Opinion: Flight Tracking Enthusiasts Outsmart Privacy Programs

Raspberry Pi devices, such as this, and other low cost computing equipment are being used to track private jet flights around the world. Credit: Jessie Naor

Jack Sweeney, a college student studying computer science and an aviation fan, quickly gained internet fame and media attention through his Twitter bots, such as @CelebJets, that posts flights, Jet A Fuel consumption and carbon emissions of celebrities like Kylie Jenner, Tom Cruise and others.

His feed and others like his are fueling the recent media storm surrounding the carbon emissions of private jet owners.

Sweeney’s 124,000+ Twitter followers make him one of the most high-profile trackers, but he’s the first to admit he’s not the only one. 

Since ADS-B became mandatory in January of 2020, flight tracking enthusiasts have been growing in number and feeding flight data from home receivers to sites, such as  ADS-B Exchange.

The site claims that more than 7,000 users feed data into its system. “The position data shown by ADS-B Exchange is available to anyone who can spend $50 on Amazon and put the parts together,” it says. 

With thousands of people tracking flights and using aggregated flight data, celebrities and other high-profile fliers who use business jets are worried about the ongoing privacy and security benefits of owning a jet. 

When asked if there are ways to secure the flight data from the public, Sweeney replied in an interview with BCA that “it’s not that hard, really.”

Privacy Comes in Layers

The FAA operates programs to block data from public view, but those programs have significant limitations. 

The LADD program (Limiting Aircraft Data Displayed) only blocks aircraft data from commercial subscribers who receive their data feeds from the FAA, as they are bound by their data publishing agreements to block those aircraft from public view.

But sites such as ADS-B Exchange do not rely on the FAA’s data as they act as a co-op, aggregating feeds from their thousands of users. Sweeney also publishes a copy of aircraft listed on the LADD list to help fellow trackers.

Another FAA program is PIA (a Privacy ICAO Address), which allows an aircraft owner to use alternate ICAO addresses not tied to the aircraft’s original registration.

However, since many jet owners are not using the PIA program, it can be relatively easy to filter aircraft activity by those using a PIA address. For public figures traveling in a large business jet from a major city to another major city for high profile meetings, even with a private identifier, it doesn’t take too much digging to figure out who is on the aircraft.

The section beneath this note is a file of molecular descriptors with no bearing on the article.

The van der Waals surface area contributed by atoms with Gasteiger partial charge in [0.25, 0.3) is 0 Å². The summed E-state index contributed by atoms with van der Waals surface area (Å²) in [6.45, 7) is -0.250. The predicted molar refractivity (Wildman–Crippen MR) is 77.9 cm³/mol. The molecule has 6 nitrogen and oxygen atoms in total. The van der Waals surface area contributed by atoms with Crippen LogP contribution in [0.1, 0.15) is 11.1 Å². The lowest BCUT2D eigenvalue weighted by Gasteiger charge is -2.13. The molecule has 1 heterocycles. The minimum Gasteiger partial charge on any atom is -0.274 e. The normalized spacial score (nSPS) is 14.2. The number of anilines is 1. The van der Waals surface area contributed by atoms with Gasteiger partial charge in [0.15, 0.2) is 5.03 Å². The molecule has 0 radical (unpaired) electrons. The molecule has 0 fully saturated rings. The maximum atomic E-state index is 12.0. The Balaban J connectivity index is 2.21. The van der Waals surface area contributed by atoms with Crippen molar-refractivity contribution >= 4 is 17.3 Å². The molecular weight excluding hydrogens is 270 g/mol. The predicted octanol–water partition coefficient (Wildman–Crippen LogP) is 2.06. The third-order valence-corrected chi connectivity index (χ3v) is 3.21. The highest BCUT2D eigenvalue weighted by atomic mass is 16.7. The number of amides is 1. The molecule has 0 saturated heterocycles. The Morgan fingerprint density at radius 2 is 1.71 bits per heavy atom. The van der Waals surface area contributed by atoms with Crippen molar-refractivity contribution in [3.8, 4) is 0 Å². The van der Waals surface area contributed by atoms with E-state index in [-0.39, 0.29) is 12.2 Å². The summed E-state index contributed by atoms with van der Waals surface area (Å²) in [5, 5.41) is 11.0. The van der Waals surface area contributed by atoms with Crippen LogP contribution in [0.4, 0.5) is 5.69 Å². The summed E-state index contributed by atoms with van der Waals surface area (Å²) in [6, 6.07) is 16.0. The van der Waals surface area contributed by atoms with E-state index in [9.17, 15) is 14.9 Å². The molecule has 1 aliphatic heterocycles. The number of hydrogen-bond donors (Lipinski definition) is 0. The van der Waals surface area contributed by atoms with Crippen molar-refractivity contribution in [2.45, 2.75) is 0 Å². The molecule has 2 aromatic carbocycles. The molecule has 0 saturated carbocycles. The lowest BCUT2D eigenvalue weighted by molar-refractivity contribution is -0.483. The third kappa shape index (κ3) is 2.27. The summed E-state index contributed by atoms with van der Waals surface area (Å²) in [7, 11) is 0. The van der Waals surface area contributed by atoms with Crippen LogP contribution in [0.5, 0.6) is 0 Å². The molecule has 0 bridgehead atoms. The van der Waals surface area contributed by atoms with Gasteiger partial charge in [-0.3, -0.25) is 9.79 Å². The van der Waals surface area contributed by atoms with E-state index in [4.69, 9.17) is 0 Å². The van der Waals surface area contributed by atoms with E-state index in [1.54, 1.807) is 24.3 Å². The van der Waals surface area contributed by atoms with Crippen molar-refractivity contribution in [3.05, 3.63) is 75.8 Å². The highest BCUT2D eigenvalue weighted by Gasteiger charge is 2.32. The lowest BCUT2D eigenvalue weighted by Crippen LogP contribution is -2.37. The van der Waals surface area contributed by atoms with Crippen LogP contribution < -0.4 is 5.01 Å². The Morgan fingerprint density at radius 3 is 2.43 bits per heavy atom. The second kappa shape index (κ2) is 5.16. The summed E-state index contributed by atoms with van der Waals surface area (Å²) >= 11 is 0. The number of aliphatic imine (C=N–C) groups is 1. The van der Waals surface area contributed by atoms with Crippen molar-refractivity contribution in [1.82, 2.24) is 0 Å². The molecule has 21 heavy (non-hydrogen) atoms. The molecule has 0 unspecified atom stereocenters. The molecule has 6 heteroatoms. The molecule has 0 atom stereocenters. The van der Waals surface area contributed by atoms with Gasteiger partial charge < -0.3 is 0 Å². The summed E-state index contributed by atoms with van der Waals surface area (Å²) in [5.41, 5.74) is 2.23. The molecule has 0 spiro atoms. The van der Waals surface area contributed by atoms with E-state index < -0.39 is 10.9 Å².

Today, PIAs can only be changed every 60 days and there aren’t many operators using the program, which gives trackers time to sift through PIA flights and identify owners. Industry trade groups and the FAA have been working to transition this program to a third-party provider that can change ICAO privacy addresses to every 20 days or less. 

Ownership Documents

With every aircraft registration, the legal entity that owns the aircraft can be found from many sources, including through Freedom of Information Act (FOIA) requests to the FAA. Steps taken from the purchase of the aircraft are needed to block efforts to make private information public. 

Jack Sweeney’s Twitter bot @ElonJet, for example, tracks Elon Musk’s aircraft. They were easy to track initially as the registered owner was a subsidiary LLC of SpaceX, and quickly found through the FAA’s registry and public records. Options, such as trustee services and double-trusts offer further protections, but nothing is bulletproof because of the number of filings with many agencies required to operate an aircraft, many of which are “FOIA-able.”

In combination, LADD, frequent PIA updates, carefully planned documentation and surveillance of tracking sites can offer reasonable protections to the most famous private jet fliers, but aircraft management groups and legal teams need a coordinated effort to achieve this. The alternative is charter or fractional ownership. However, this method of flying has some limitations because it doesn’t provide the depreciation advantages of aircraft ownership. 

Fliers who may not be as famous also should be aware of the impact of data being publicly available and easily accessible. Businesses and corporations working on key deals, particularly to remote headquarters, could be tracked for competitive purposes. 

Some fliers, including U.S. Special Presidential Envoy for Climate John Kerry, have accepted a lack of privacy and point out that private travel is “the only choice.” Kerry has drawn criticism for flying by private jet, especially given his work to reduce greenhouse emissions. In reports, Kerry has said that he purchases carbon offsets to offset emissions. 

Sweeney confirmed that while there are thousands of users sending feeder data to websites, thousands more are using and sorting the data. Some are doing it for fun and some for profit. Sweeney says he aims to bring light to the environmental impact of these flights to create change.

He also has begun offering a way for private jet fliers to offset their carbon emissions through his new venture, Offset4Jets, saying he created the company to “provide a solution to the issue.” Others are offering similar services.

Private aviation is an absolute necessity to many. Publicly embracing jet ownership and buying carbon offsets may be the only reasonable solution to the new reality of public flight data. 

Jessie Naor is president of GrandView Aviation, a subsidiary of AirMed International and Global Medical Response. She serves on the National Air Transportation Association (NATA) board of directors, and as vice chairman of the Air Charter Safety Foundation board of governors.